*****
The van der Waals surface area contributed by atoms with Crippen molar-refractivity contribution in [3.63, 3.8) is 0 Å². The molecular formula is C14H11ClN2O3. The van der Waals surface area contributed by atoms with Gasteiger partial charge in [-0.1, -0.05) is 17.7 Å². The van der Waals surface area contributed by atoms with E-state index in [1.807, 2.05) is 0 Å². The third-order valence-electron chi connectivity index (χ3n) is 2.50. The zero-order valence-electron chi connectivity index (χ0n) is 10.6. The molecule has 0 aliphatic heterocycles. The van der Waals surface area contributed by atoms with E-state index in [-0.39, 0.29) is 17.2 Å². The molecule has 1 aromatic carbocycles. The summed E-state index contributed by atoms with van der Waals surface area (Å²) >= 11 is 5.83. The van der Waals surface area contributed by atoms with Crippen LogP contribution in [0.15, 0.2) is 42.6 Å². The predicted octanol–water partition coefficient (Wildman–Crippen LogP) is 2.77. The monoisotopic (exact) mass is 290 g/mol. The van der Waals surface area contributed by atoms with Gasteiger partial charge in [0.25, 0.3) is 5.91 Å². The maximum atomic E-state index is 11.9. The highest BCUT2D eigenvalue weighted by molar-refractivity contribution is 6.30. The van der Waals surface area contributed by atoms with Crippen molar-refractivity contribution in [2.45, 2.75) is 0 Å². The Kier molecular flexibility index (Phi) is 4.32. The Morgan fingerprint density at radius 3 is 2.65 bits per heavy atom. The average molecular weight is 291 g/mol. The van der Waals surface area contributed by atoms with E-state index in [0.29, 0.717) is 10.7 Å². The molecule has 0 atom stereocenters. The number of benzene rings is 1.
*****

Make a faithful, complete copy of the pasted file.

The van der Waals surface area contributed by atoms with Crippen molar-refractivity contribution in [3.63, 3.8) is 0 Å². The molecular formula is C14H11ClN2O3. The van der Waals surface area contributed by atoms with Gasteiger partial charge in [-0.1, -0.05) is 17.7 Å². The van der Waals surface area contributed by atoms with E-state index in [1.807, 2.05) is 0 Å². The third-order valence-electron chi connectivity index (χ3n) is 2.50. The zero-order valence-electron chi connectivity index (χ0n) is 10.6. The molecule has 0 aliphatic heterocycles. The van der Waals surface area contributed by atoms with E-state index in [-0.39, 0.29) is 17.2 Å². The molecule has 1 aromatic carbocycles. The summed E-state index contributed by atoms with van der Waals surface area (Å²) >= 11 is 5.83. The van der Waals surface area contributed by atoms with Crippen LogP contribution in [0.15, 0.2) is 42.6 Å². The predicted octanol–water partition coefficient (Wildman–Crippen LogP) is 2.77. The monoisotopic (exact) mass is 290 g/mol. The van der Waals surface area contributed by atoms with Gasteiger partial charge in [0.25, 0.3) is 5.91 Å². The maximum atomic E-state index is 11.9. The highest BCUT2D eigenvalue weighted by molar-refractivity contribution is 6.30. The van der Waals surface area contributed by atoms with Crippen molar-refractivity contribution in [2.45, 2.75) is 0 Å². The Kier molecular flexibility index (Phi) is 4.32. The Morgan fingerprint density at radius 3 is 2.65 bits per heavy atom. The average molecular weight is 291 g/mol. The van der Waals surface area contributed by atoms with E-state index in [0.29, 0.717) is 10.7 Å². The molecule has 0 atom stereocenters. The number of benzene rings is 1.